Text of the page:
• calcium, diabetes;
  • hemodialysis;
  • parathyroid hormone;
  • renal osteodystrophy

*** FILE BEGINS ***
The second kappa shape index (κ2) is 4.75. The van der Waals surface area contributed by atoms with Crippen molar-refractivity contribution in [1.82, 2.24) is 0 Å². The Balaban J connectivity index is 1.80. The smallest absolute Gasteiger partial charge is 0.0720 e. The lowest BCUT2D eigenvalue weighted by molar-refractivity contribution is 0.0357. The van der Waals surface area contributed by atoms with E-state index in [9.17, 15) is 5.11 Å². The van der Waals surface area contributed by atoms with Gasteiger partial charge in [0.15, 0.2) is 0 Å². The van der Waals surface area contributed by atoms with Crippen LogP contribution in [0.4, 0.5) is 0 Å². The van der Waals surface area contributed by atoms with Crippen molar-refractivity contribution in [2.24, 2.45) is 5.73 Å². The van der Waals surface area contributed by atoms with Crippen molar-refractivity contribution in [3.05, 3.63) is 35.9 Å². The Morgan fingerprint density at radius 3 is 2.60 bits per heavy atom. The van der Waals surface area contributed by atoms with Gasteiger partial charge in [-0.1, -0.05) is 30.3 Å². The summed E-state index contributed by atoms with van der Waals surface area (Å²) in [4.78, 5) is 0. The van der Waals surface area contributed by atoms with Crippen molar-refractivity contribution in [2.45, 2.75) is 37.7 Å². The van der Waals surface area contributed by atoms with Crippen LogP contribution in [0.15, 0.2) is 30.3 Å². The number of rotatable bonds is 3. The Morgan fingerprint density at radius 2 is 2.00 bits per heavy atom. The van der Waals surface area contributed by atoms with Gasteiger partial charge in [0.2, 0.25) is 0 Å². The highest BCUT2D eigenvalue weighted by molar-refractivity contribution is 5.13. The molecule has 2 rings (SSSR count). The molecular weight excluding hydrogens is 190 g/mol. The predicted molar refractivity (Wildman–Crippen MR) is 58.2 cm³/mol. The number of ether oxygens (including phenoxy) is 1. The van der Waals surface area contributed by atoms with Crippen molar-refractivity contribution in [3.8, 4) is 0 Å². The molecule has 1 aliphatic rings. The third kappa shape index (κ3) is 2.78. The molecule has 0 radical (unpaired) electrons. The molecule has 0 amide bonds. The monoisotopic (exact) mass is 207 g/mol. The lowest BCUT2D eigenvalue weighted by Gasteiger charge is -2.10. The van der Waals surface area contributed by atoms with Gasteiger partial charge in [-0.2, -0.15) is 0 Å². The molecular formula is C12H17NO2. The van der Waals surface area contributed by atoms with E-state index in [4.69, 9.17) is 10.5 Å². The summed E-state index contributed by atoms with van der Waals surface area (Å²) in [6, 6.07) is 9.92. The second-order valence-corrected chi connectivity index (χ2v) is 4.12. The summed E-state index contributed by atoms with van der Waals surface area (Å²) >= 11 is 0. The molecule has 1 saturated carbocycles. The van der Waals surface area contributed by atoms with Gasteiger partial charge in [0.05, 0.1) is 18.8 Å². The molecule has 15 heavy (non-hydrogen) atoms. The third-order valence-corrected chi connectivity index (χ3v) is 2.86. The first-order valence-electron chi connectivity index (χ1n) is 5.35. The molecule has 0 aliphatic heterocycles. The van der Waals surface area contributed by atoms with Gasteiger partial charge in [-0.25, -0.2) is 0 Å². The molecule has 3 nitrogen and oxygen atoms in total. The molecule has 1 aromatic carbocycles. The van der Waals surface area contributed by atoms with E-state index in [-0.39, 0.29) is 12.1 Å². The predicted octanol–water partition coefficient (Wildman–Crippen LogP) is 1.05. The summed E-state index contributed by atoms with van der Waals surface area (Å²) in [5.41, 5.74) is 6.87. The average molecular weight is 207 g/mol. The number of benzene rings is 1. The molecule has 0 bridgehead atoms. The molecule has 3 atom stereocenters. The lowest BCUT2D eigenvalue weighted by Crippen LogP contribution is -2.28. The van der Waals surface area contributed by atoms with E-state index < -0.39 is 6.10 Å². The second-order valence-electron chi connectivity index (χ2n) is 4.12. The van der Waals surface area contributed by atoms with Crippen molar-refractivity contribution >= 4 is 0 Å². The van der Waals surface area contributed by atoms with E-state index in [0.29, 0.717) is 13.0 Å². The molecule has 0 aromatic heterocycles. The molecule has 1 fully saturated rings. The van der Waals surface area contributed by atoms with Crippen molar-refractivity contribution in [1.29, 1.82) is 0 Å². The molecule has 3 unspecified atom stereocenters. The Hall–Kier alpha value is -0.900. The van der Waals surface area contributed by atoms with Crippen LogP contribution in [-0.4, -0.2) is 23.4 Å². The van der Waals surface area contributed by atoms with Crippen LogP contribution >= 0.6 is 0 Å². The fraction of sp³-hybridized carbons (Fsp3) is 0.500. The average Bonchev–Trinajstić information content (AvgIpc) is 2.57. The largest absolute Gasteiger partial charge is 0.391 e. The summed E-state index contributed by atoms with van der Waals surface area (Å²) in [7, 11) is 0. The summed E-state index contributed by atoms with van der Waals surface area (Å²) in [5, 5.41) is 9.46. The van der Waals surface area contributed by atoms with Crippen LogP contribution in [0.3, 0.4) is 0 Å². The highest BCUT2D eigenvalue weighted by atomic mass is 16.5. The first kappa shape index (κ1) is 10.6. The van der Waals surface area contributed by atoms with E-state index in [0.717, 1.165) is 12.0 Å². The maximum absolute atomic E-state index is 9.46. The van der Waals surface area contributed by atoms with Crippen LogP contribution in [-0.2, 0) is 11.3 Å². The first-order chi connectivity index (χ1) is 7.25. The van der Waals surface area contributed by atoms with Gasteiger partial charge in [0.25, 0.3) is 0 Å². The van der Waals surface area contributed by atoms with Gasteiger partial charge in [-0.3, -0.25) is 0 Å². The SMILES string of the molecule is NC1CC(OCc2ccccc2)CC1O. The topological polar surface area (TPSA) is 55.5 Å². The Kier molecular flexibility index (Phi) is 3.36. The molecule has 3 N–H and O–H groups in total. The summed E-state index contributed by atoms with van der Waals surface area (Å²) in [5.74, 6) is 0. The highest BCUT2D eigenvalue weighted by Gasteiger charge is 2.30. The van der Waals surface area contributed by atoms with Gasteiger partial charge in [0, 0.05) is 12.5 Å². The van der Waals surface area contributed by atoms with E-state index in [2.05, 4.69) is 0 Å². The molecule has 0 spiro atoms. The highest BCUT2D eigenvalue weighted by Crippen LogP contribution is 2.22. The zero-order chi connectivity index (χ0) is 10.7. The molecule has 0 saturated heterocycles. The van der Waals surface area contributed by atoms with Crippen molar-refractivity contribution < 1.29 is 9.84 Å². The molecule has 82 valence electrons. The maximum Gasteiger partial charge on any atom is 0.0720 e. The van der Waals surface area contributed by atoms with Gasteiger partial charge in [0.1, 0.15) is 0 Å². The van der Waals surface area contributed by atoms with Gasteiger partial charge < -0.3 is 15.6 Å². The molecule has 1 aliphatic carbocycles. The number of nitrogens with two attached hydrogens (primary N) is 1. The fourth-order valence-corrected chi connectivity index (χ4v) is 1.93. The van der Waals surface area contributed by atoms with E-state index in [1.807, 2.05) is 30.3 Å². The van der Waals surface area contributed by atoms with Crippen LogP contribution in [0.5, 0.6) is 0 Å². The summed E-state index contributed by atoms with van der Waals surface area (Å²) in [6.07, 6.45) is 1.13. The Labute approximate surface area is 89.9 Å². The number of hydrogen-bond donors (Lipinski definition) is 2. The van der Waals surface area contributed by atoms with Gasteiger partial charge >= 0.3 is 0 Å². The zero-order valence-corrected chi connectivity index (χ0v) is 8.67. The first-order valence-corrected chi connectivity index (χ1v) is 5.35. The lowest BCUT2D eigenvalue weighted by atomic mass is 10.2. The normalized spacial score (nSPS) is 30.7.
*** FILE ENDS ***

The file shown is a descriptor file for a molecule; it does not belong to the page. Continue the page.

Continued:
Diabetic patients on maintenance dialysis often are characterized by a relative parathyroid hormone (PTH) deficiency and a form of renal osteodystrophy with low bone turnover known as adynamic bone. The goal of the present study was to determine whether a reduction in the dialysate calcium concentration would increase the predialysis (basal) PTH and maximal PTH level. Thirty-three diabetic maintenance hemodialysis patients with basal PTH values less than 300 pg/ml were randomized to be dialyzed with either a regular (3.0 mEq/liter or 3.5 mEq/liter, group I) or low (2.25 mEq/liter or 2.5 mEq/liter, group II) calcium dialysate for 1 year. At baseline and after 6 months and 12 months of study, low (1 mEq/liter) and high (4 mEq/liter) calcium dialysis studies were performed to determine parathyroid function. At baseline, basal (I, 126 ± 20 vs. II, 108 ± 19 pg/ml) and maximal (I, 269 pg/ml ± 40 pg/ml vs. II, 342 pg/ml ± 65 pg/ml) PTH levels were not different. By 6 months, basal (I, 98 ± 18 vs. II, 200 ± 34 pg/ml, p = 0.02) and maximal (I, 276 pg/ml ± 37 pg/ml vs. II, 529 pg/ml ± 115 pg/ml; p = 0.05) PTH levels were greater in group II. Repeated measures analysis of variance (ANOVA) of the 20 patients who completed the entire 12-month study showed that only in group II patients were basal PTH (p = 0.01), maximal PTH (p = 0.01), and the basal/maximal PTH ratio (p = 0.03) different; by post hoc test, each was greater (p < 0.05) at 6 months and 12 months than at baseline. When study values at 0,6, and 12 months in all patients were combined, an inverse correlation was present between basal calcium and both the basal/maximal PTH ratio (r = −0.59; p < 0.001) and the basal PTH (r = −0.60; p < 0.001). In conclusion, in diabetic hemodialysis patients with a relative PTH deficiency (1) the use of a low calcium dialysate increases basal and maximal PTH levels, (2) the increased secretory capacity (maximal PTH) during treatment with a low calcium dialysate suggests the possibility of enhanced parathyroid gland growth, and (3) the inverse correlation between basal calcium and both the basal/maximal PTH ratio and the basal PTH suggests that the steady-state PTH level is largely determined by the prevailing serum calcium concentration. (J Bone Miner Res 2000;15:927–935)